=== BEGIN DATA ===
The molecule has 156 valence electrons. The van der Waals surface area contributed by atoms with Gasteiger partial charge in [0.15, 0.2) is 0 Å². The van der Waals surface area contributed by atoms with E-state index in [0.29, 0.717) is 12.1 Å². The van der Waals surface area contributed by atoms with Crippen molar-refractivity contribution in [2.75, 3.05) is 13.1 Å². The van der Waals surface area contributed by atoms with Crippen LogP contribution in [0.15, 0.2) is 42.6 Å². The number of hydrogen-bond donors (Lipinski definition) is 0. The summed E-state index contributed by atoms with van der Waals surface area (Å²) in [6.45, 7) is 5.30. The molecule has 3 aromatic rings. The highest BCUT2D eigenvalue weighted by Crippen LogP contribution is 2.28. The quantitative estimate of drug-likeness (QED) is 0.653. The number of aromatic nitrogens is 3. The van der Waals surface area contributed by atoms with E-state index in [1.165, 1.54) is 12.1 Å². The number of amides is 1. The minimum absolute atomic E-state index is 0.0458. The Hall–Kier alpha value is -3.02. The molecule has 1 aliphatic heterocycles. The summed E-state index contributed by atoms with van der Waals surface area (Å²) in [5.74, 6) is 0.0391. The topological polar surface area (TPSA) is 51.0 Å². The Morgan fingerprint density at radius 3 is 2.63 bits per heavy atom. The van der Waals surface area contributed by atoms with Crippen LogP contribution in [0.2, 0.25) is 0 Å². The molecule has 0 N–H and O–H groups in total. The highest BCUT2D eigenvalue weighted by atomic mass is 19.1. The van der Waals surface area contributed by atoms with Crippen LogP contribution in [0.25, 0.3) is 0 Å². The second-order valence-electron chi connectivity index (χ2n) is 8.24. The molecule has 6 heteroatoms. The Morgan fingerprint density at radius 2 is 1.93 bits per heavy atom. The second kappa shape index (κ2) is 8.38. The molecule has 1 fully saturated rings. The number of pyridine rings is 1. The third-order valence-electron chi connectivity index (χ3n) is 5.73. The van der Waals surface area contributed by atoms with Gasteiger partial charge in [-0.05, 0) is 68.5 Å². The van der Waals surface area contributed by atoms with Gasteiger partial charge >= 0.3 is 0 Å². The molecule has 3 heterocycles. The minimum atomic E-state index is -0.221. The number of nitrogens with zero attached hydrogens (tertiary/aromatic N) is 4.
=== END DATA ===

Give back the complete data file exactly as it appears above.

The molecule has 156 valence electrons. The van der Waals surface area contributed by atoms with Gasteiger partial charge in [0.15, 0.2) is 0 Å². The van der Waals surface area contributed by atoms with E-state index in [0.29, 0.717) is 12.1 Å². The van der Waals surface area contributed by atoms with Crippen molar-refractivity contribution in [2.75, 3.05) is 13.1 Å². The van der Waals surface area contributed by atoms with Crippen LogP contribution in [0.15, 0.2) is 42.6 Å². The number of hydrogen-bond donors (Lipinski definition) is 0. The summed E-state index contributed by atoms with van der Waals surface area (Å²) in [6.45, 7) is 5.30. The molecule has 3 aromatic rings. The highest BCUT2D eigenvalue weighted by Crippen LogP contribution is 2.28. The quantitative estimate of drug-likeness (QED) is 0.653. The number of aromatic nitrogens is 3. The van der Waals surface area contributed by atoms with E-state index in [1.165, 1.54) is 12.1 Å². The number of amides is 1. The minimum absolute atomic E-state index is 0.0458. The Hall–Kier alpha value is -3.02. The molecule has 1 aliphatic heterocycles. The summed E-state index contributed by atoms with van der Waals surface area (Å²) in [5.74, 6) is 0.0391. The topological polar surface area (TPSA) is 51.0 Å². The Morgan fingerprint density at radius 3 is 2.63 bits per heavy atom. The van der Waals surface area contributed by atoms with Crippen LogP contribution in [0.2, 0.25) is 0 Å². The molecule has 0 N–H and O–H groups in total. The highest BCUT2D eigenvalue weighted by atomic mass is 19.1. The van der Waals surface area contributed by atoms with Crippen LogP contribution in [0.25, 0.3) is 0 Å². The second-order valence-electron chi connectivity index (χ2n) is 8.24. The molecule has 6 heteroatoms. The Morgan fingerprint density at radius 2 is 1.93 bits per heavy atom. The second kappa shape index (κ2) is 8.38. The molecule has 1 fully saturated rings. The number of pyridine rings is 1. The third-order valence-electron chi connectivity index (χ3n) is 5.73. The van der Waals surface area contributed by atoms with Gasteiger partial charge in [-0.05, 0) is 68.5 Å². The van der Waals surface area contributed by atoms with Gasteiger partial charge >= 0.3 is 0 Å². The molecule has 3 heterocycles. The minimum atomic E-state index is -0.221. The number of nitrogens with zero attached hydrogens (tertiary/aromatic N) is 4.